by randomfacts on Fri Nov 18, 2011 at 05:07:21 PM PST

              [ Parent ]

      •  are you serious? (1+ / 0-)
        Recommended by:
        miningcityguy
        because the Greeks hate paying taxes

        are we on the Reagan wagon blaming a single "welfare Queen" for the demise of the American economy?

        Sorry pal, but this is an ignorant comment.

        Greece joined the euro with close to 100% debt/GDP ratio. Ten years later, the IMF intervened with the ratio at 117%. Two years later, it's at 161% now and projected to rise to 182% in less than 2 years.
        Do.The.Math. and see if any of the arguments you made stand up.

        •  They stand up! (0+ / 0-)

          Greece lied to get into the Euro. It has been fudging its numbers ever since.

          Not paying taxes is the Greek national sport (especially for the rich). The anecdotal evidence is simply brutal.

          "I can live with doubt and uncertainty and not knowing. I think it's much more interesting to live not knowing than to have answers which might be wrong". Feynman

          by taonow on Fri Nov 18, 2011 at 04:16:53 AM PST

          [ Parent ]

          •  are you buying (1+ / 0-)
            Recommended by:
            miningcityguy

            your facts at the corner store?

            Greece lied to get into the Euro. It has been fudging its numbers ever since.

            No, it did not. Former PM Simitis explained all this in a recent op-ed in LeMonde.

            75% of Greeks receive a paycheck. Those paychecks are brutally taxed before any worker gets to put a single penny in their pockets.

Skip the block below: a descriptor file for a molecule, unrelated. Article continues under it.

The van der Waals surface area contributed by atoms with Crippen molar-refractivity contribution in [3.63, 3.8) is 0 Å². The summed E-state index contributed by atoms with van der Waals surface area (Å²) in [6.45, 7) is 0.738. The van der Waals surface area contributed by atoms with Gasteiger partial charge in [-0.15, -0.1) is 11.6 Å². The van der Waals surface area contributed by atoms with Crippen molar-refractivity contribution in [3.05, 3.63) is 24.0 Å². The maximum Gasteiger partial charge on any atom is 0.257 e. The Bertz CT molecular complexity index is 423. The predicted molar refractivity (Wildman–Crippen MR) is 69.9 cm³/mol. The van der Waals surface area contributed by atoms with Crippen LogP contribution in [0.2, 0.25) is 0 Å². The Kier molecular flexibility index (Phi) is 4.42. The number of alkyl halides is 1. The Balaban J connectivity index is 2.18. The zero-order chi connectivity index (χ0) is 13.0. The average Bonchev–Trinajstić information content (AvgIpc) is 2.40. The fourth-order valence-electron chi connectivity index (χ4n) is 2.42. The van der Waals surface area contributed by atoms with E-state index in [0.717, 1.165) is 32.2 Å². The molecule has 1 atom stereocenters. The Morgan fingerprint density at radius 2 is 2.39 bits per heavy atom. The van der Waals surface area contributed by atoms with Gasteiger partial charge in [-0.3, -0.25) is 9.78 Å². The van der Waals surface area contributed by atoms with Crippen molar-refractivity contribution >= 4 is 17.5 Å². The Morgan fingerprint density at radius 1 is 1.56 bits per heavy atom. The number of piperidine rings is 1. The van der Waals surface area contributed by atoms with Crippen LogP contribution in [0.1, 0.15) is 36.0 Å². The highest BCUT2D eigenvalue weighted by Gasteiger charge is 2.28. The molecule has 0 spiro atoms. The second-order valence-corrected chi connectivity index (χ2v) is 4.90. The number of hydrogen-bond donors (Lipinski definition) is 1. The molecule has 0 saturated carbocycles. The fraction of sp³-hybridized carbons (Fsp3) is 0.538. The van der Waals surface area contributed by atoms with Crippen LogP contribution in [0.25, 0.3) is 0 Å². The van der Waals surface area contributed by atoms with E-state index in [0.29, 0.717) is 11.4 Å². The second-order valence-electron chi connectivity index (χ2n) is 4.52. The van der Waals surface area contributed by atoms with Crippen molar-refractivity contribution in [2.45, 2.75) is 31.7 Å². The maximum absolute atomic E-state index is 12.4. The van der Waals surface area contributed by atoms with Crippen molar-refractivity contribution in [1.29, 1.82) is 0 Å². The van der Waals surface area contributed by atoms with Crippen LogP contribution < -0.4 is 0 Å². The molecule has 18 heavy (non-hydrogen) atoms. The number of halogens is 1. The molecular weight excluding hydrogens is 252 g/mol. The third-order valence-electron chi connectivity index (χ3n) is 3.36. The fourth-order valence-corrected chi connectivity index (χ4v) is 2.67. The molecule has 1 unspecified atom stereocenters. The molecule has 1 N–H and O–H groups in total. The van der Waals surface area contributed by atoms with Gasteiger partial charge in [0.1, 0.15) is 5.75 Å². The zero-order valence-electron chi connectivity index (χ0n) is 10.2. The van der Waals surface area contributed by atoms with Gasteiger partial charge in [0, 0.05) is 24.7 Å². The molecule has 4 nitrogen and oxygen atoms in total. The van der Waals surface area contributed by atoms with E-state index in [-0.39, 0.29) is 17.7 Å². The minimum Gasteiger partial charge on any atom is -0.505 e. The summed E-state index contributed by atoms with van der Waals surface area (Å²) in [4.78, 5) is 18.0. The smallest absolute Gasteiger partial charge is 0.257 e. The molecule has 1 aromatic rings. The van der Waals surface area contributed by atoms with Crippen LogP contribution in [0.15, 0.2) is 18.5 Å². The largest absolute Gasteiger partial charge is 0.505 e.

Using anecdotal evidence is so reality-based...!

            •  The problem (0+ / 0-)

              The problem is that facts are hard to get (the numbers are/were fudged) so I have to look at anecdotal evidence from what I read, from my Greek friends, and from time spent in Greece.

              In the same way I do not trust a single number coming out of China. I have been there and seen how the economy operates. It's a mess.

              As a rule I want facts and hard numbers, but if these numbers are made-up they are of no use (as an accountant I know how to make numbers up as well).

              "I can live with doubt and uncertainty and not knowing. I think it's much more interesting to live not knowing than to have answers which might be wrong". Feynman

              by taonow on Fri Nov 18, 2011 at 01:42:48 PM PST

              [ Parent ]

    •  Default will likely get them kicked out of the E.Z (0+ / 0-)

      De air is de air. What can be done?

      by TPau on Fri Nov 18, 2011 at 12:38:09 AM PST

      [ Parent ]

      •  Blame the Bundesbank (1+ / 0-)
        Recommended by:
        Euroliberal

        If the Bundesbank and its sock puppet the ECB didn't insist on making all of its economic decisions for Germany without regard to the effect it has on other nations, we would not have this problem. The euro appears to be a failure and Germany, not Greece or Italy is the cause of the failure.

        The GOP is the party of mammon. They mock what Jesus taught.

        by freelunch on Fri Nov 18, 2011 at 10:45:16 AM PST

        [ Parent ]

  •  Some good points and (5+ / 0-)
    Recommended by:
    taonow, ybruti, erush1345, Uncle Cosmo, Matt Z

    some similarities. But also, some big differences.

    Argentina is a huge exporter of agricultural products and has an abundance of natural resources. Greece, not so much. Argentina has a trade surplus, Greece a trade deficit. If Greece dumped the Euro and went to the drachma, they still need to import/buy food from other Euro countries and those countries will insist on payment in Euros. While Greece is a relatively poor country today, under the new drachma, it would be catastrophically poor. Be careful what you wish for.